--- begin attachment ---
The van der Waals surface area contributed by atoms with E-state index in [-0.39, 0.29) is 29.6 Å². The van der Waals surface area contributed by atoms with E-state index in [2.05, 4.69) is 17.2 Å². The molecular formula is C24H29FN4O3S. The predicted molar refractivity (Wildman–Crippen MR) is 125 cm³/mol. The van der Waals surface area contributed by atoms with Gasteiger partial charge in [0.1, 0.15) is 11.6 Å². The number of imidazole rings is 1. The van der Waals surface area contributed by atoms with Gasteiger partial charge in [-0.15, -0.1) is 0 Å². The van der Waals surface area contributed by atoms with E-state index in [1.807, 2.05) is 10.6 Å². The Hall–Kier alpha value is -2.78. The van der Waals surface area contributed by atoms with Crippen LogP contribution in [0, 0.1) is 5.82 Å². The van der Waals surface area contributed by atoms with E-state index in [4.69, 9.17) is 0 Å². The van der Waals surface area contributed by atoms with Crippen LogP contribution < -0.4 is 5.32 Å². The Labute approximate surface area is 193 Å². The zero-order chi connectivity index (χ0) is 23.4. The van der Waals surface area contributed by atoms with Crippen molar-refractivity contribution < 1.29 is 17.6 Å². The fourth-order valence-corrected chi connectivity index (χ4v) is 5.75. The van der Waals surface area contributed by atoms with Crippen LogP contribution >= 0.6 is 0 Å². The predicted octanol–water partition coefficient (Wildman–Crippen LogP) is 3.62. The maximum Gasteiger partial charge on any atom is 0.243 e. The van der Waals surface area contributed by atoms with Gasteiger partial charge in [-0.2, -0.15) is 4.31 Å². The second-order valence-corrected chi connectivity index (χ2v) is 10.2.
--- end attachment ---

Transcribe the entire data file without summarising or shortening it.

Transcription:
The van der Waals surface area contributed by atoms with E-state index in [-0.39, 0.29) is 29.6 Å². The van der Waals surface area contributed by atoms with E-state index in [2.05, 4.69) is 17.2 Å². The molecular formula is C24H29FN4O3S. The predicted molar refractivity (Wildman–Crippen MR) is 125 cm³/mol. The van der Waals surface area contributed by atoms with Gasteiger partial charge in [0.1, 0.15) is 11.6 Å². The number of imidazole rings is 1. The van der Waals surface area contributed by atoms with Gasteiger partial charge in [-0.15, -0.1) is 0 Å². The van der Waals surface area contributed by atoms with E-state index in [1.807, 2.05) is 10.6 Å². The Hall–Kier alpha value is -2.78. The van der Waals surface area contributed by atoms with Crippen LogP contribution in [0, 0.1) is 5.82 Å². The van der Waals surface area contributed by atoms with E-state index in [4.69, 9.17) is 0 Å². The van der Waals surface area contributed by atoms with Crippen LogP contribution < -0.4 is 5.32 Å². The Labute approximate surface area is 193 Å². The zero-order chi connectivity index (χ0) is 23.4. The van der Waals surface area contributed by atoms with Crippen molar-refractivity contribution < 1.29 is 17.6 Å². The fourth-order valence-corrected chi connectivity index (χ4v) is 5.75. The van der Waals surface area contributed by atoms with Crippen LogP contribution >= 0.6 is 0 Å². The predicted octanol–water partition coefficient (Wildman–Crippen LogP) is 3.62. The maximum Gasteiger partial charge on any atom is 0.243 e. The van der Waals surface area contributed by atoms with Gasteiger partial charge in [-0.2, -0.15) is 4.31 Å². The second-order valence-corrected chi connectivity index (χ2v) is 10.2.